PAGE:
There is co-operation between Czech and foreign associations of organic agriculture (e.g. PROBIO and BIOLAND (Germany) and between FAO and similar organizations in European countries. Czech research institutes are involved in international research programmes concerning environmental issues.

STATISTICAL DATA/INDICATORS
1980
1990
Latest 1996
Agricultural land (Km2)
43,740
42,880
42,790
Agricultural land as % of total land area
54
54
Agricultural land per capita
0.41
0.40
1989/90
1992/93
Latest 199_
Consumption of fertilizers per Km2 of agricultural land as of 1990
Other data: Consumption of fertilizers (kg per ha)

Slozka
1989
1990
1991
1992
1993
1994
1995
1996
N
103,2
86,3
46,6
46,7
40,0
57,6
55,6
61,3
P2O5
67,1
52,5
10,8
10,8
13,0
10,3
14,6
11,8
K2O
59,7
47,2
8,6
8,6
10,5
13,0
12,8
8,0
CaO
661,7
616,9
163,3
60,7
47,9
54,0
75,4
75,0

Source: MZe, VUZE

AGENDA 21 CHAPTER 15: CONSERVATION OF BIOLOGICAL DIVERSITY

NATIONAL PRIORITY: Complete territorially connected network of EECONET

STATUS REPORT:

Convention on Biological Diversity - signed and ratified in 1993.

Convention on International Trade in Endangered Species of Wild Fauna and Flora

- ratified. Latest report submitted in 1995.

Additional comments relevant to this chapter

The biological diversity in the Czech Republic has been markedly reduced due to industrial pollution, large-scale farming and unfavourable agricultural practices with heavy use of chemicals. Therefore, conservation of biological diversity is considered one of the priorities of the State Environmental Policy. During 1999-2005, the primary targets will be to protect biodiversity by minimizing harmful impacts, revitalizing biotopes and protecting and reintroducing endangered indigenous species.

Due to some improvements in agricultural practices, biological diversity is gradually improving in the Czech Republic. Many invertebrates and birds are reappearing. New hedgerows, bush game refuges and green areas have been established to divide ploughed fields and to limit the extent of erosion of agricultural land. Consequently, the number of game animals has increased.

An important element of the Czech nature protection strategy is the system of protected areas: national parks

(l,l03 km2), protected landscape areas (10,416 km2), national nature reserves (264 km2), national nature monuments

(27 km2), nature reserves (257 km2) and nature monuments (276 km2). The establishment of national parks is provided by Government decree.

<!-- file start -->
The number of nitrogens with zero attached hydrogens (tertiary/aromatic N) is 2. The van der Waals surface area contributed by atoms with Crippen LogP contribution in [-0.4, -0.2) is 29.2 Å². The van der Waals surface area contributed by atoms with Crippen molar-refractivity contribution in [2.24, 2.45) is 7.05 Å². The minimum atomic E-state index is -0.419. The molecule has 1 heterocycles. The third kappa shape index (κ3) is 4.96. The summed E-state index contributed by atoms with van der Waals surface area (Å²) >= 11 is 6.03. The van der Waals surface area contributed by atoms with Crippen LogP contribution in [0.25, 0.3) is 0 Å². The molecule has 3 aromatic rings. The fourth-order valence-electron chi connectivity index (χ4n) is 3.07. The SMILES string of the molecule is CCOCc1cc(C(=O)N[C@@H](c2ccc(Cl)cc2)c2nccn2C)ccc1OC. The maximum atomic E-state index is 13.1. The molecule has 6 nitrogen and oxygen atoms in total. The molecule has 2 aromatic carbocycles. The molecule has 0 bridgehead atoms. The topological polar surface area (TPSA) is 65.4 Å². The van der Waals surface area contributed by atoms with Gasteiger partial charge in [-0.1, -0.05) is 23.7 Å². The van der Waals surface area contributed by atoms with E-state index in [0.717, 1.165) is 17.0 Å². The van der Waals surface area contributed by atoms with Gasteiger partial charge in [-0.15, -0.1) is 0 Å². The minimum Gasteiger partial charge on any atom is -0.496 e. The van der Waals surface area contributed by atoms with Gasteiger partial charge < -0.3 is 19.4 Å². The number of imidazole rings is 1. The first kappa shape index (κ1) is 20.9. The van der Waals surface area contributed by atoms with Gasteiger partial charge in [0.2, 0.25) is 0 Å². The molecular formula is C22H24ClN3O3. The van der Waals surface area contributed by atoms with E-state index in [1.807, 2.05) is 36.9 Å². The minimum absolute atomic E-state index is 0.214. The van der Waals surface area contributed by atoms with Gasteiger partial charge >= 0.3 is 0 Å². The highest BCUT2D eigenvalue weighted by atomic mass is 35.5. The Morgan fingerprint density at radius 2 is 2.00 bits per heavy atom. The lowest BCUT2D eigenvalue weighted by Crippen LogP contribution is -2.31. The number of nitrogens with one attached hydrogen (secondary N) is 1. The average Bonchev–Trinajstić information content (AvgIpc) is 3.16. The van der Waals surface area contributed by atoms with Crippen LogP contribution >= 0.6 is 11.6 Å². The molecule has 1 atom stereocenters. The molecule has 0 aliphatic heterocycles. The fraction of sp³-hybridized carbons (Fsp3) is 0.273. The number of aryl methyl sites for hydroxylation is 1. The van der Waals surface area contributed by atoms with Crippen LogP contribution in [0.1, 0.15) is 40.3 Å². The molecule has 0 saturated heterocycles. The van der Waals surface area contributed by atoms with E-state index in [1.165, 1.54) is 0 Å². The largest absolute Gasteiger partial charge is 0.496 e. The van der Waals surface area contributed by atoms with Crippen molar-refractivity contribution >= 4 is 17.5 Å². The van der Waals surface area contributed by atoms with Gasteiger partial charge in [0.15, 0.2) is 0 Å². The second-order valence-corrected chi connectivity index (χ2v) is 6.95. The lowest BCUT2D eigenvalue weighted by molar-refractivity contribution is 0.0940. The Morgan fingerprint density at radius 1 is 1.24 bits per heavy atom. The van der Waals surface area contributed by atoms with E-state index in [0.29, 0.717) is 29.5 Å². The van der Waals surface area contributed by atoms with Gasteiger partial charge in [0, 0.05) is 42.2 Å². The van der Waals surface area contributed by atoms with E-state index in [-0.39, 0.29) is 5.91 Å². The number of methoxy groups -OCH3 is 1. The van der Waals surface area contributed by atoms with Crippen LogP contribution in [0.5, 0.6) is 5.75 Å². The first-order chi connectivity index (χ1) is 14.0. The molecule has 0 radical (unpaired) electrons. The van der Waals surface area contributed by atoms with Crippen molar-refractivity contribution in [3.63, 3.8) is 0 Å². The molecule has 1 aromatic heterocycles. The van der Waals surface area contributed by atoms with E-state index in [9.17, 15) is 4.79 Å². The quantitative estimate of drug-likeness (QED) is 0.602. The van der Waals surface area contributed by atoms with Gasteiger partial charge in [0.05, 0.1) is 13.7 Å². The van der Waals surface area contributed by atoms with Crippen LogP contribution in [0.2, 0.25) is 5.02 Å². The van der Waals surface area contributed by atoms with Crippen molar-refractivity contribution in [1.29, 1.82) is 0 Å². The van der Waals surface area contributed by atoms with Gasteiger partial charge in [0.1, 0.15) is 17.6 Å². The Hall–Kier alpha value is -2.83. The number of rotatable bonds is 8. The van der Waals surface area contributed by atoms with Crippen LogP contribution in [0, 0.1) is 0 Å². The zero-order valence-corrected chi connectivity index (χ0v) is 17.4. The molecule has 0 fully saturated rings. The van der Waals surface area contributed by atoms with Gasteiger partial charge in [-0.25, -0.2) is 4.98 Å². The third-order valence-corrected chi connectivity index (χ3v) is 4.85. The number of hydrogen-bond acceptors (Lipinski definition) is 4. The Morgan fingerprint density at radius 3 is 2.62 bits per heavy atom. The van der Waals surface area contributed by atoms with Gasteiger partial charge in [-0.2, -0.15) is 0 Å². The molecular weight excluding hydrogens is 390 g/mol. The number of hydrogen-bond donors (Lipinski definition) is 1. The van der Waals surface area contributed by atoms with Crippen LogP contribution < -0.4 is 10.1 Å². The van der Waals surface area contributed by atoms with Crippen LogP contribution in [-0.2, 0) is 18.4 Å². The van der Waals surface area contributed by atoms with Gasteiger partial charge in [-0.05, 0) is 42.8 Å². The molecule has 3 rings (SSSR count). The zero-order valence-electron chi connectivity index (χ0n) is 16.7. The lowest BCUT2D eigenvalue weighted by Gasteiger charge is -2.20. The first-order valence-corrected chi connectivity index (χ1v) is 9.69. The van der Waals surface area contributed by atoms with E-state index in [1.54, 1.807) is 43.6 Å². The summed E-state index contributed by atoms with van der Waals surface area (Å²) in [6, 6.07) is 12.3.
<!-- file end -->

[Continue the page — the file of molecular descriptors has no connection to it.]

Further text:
Another important element of the strategy is the legislation to have been amended by the end of 1996. The current Act on Nature and Landscape Protection (114/1992) does not provide economic instruments to encourage nature protection. The legislation will be reassessed to harmonize the legitimate interests of nature conservation and appropriate forms of economic activity, and to provide under the law the control of trade in endangered and protected animal and plant species in accordance with the CITES Convention. The Act emphasizes the territorial system of ecological stability which represents the national ecological network; the System is connected with the European Ecological Network; subsidies were provided from the state budget for the following measures: protection of the landscape against erosion, preservation and reinforcing of species biodiversity, increasing the retention capacity of land etc., in the framework of the Programme of Conservation of the Landscape and the Programme for Revitalization of River Systems.

Cross-Sectoral Issues

1. Decision-Making Structure: See Status Report.

2. Capacity-Building/Technology Issues: Agency for Nature Conservation and Landscape Protection, Protected Landscapes Administration, Czech Environmental Inspection.

3. Major Groups: Society for Sustainable Living, Czech Union of Nature Conservation.

4. Finance: State Environment Fund, foreign aid.

5. Regional/International Cooperation:

CR signed the Convention on Wetlands of International Importance Especially as Waterfowl Habitat, Convention on the Conservation of Migratory Species of Wild Animals, Agreement on the Conservation of Bats in Europe. Bilateral cooperation develops with Germany and other European countries.

STATISTICAL DATA/INDICATORS
1992
Latest 1996
Protected area as % of total land area
15
15
1990
Latest 1996
Number of threatened species
5051
8092
Other data

1 According to Decree No. 54/l958 and No. 80/1965

2 According to Decree of the Ministry of the Environment of the CR No. 395/1992

By the Czech methodology, which is different from international standards.

AGENDA 21 CHAPTER 16: ENVIRONMENTALLY SOUND MANAGEMENT OF BIOTECHNOLOGY

NATIONAL PRIORITY: The new legislation on GMO

STATUS REPORT:

Specific plans to promote the use of traditional and modern technologies are in process.

Methodical guidelines for biotechnology safety mechanisms were prepared in 1994 and they are updated periodically. The law on genetically modified organisms is in the preparatory stage.

The use of living organisms in any biotechnological processes must be permitted by the Ministry of Health, and the rules applied are very strict. Working with any health endangered organisms needs special permission and strict rules must be followed; monitoring takes place regularly.

A bioremediaton working group was established. Many private firms have been established dealing with microbial

decontamination of polluted waters and soils.

Cross-Sectoral Issues

1. Decision-Making Structure: Ministry of Agriculture, Ministry of the Environment, Ministry of Health.

2. Capacity-Building/Technology Issues: No information.

3. Major Groups: Commission for the Environment of the Academy of Science of CR, Society for Sustainable Living and others NGOs.

4. Finance: During the last few years the Grant Agencies in the Czech Republic have supported many biotechnologically and environmentally directed projects.